Other Orthodox scholars risking the accusation of being Marcionites tend to bypass the violent texts of the Scripture especially of the Old Testament as early stages of understanding God’s revelation that the New Testament has sur­passed. In the Patristic tradition the violent texts of the Scripture have been inter­preted through the “allegorical method” to describe “Spiritual personal struggles against evil and sin.” One self-evident corollary is the reason why the Orthodox Church sings, hymns and intones all the prayers and readings of our sacred worship. Even the Gospel and epistle are chanted. Those who are honored to present those excerpts from the sacred scriptures know that they are given the blessing to lift up their voices with those who throughout the universe are reading the same texts in cathedrals, churches, chapels and monastic communities everywhere on earth. Nobody would dare insinuate his or her own rendition of the text by calling attention to his own interpretation of the passage. Whatever the vocal qualities he may possess, be he a heldentenor or basso profound or she a soprano or contralto, the chanter of the sacred words is or ought to be in harmony with the pitch of the universe. The Church is not the place for divas or celebrities. Here is where one submerges his individuality and shares in the Spirit uniting us all into the family of the Lord.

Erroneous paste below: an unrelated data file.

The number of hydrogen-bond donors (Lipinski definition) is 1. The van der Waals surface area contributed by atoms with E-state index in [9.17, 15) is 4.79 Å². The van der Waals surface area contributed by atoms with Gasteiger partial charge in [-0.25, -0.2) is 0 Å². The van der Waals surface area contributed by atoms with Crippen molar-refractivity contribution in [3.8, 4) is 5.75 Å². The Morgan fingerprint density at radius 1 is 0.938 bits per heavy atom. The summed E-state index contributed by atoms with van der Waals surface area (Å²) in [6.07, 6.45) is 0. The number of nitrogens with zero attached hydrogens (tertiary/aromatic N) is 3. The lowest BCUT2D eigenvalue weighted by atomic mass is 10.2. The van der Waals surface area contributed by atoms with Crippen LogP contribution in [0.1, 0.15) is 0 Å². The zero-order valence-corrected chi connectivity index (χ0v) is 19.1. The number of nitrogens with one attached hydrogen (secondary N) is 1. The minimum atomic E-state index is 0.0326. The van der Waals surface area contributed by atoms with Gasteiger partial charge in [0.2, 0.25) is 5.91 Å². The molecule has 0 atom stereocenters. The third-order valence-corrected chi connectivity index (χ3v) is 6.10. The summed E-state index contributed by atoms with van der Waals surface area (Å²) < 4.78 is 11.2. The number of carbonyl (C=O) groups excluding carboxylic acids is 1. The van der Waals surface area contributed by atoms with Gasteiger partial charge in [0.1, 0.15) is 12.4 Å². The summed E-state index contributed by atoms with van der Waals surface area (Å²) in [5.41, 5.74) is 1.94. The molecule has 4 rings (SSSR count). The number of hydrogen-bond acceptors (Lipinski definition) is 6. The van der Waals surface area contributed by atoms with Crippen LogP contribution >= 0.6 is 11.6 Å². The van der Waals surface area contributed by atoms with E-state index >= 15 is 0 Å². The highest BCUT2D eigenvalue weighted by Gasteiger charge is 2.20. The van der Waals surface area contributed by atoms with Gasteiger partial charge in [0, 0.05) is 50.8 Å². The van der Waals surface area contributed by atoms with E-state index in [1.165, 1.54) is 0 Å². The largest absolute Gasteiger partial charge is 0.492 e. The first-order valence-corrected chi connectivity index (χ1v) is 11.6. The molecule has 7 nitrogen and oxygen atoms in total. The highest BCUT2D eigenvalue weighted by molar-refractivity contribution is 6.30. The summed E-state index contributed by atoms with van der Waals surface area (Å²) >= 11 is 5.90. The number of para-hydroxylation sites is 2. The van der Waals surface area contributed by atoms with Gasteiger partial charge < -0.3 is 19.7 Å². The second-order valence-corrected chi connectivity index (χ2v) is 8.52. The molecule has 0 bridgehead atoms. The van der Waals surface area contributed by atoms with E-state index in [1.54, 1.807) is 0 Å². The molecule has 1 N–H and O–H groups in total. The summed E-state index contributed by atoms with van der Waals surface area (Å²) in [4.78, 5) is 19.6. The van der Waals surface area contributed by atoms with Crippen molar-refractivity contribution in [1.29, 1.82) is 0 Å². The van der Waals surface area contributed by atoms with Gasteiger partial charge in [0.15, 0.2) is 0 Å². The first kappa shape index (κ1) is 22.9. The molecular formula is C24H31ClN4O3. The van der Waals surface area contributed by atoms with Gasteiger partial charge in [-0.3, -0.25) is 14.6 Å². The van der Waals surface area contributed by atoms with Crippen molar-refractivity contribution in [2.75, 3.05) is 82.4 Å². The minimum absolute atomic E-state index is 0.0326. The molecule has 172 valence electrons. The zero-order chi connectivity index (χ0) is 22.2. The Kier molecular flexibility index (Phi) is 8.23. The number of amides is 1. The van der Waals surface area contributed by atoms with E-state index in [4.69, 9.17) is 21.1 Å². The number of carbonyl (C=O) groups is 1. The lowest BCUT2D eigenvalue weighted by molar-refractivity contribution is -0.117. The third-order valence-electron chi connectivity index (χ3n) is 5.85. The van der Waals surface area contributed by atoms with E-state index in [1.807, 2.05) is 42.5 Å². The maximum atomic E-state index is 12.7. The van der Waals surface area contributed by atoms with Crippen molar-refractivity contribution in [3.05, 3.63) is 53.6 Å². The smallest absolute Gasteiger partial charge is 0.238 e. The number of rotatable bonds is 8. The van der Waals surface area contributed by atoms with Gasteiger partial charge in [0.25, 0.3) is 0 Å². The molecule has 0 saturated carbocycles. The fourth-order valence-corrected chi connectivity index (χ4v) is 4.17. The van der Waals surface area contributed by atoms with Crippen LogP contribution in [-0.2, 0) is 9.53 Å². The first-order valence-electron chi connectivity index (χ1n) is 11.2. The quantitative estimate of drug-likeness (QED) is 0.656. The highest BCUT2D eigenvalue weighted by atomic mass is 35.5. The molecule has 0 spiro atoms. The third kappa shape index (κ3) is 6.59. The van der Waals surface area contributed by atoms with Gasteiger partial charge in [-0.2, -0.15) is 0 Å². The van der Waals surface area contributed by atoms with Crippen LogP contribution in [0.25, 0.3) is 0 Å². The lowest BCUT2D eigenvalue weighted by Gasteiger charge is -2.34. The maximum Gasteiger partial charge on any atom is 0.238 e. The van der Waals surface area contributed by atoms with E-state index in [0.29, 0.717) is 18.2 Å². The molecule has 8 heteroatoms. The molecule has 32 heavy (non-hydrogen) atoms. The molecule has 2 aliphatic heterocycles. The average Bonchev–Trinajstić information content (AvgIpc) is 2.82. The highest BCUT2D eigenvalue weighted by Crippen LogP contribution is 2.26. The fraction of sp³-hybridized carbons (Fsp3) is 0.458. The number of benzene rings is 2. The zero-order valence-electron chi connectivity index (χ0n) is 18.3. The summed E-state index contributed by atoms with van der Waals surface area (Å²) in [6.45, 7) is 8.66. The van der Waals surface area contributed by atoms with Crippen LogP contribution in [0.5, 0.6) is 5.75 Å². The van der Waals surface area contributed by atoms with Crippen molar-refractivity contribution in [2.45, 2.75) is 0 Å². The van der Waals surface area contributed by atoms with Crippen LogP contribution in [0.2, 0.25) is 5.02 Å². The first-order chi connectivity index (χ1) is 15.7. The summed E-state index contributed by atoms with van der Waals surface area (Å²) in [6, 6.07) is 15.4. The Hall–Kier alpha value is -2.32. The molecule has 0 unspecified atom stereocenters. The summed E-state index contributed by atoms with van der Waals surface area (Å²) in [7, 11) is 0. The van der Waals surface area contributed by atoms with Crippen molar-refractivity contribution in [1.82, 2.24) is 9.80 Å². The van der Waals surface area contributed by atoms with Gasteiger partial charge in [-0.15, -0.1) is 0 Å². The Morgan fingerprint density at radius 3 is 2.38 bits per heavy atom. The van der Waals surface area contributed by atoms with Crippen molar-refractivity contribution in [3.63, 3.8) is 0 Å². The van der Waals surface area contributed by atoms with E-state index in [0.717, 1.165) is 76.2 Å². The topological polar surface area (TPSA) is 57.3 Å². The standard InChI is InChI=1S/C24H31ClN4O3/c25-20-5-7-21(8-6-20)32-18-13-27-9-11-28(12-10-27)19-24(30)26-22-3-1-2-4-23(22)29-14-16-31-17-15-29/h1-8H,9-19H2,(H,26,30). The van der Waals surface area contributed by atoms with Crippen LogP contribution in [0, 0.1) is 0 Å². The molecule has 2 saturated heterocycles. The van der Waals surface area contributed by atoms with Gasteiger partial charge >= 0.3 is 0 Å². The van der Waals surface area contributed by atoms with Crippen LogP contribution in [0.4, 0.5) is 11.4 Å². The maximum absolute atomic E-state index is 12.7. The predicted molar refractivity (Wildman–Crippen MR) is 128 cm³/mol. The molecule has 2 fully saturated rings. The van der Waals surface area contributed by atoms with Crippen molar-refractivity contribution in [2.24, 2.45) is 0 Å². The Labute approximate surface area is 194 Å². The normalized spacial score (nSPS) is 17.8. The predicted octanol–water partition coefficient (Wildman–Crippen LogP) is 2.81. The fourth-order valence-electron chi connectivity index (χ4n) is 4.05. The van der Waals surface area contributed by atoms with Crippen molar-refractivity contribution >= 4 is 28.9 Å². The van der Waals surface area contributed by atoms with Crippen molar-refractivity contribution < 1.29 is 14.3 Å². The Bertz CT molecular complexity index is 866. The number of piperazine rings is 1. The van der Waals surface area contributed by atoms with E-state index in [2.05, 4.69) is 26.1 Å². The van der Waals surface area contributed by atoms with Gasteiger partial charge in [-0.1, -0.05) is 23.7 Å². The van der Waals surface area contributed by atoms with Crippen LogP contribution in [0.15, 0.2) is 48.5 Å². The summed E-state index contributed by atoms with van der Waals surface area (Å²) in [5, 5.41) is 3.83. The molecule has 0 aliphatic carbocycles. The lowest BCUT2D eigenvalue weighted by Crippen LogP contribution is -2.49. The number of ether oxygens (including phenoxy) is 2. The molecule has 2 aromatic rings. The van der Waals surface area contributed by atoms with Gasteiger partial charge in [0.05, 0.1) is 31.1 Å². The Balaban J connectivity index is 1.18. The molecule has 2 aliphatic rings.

Source:Greek Orthodox Archdiocese of America and Orthodox Church in America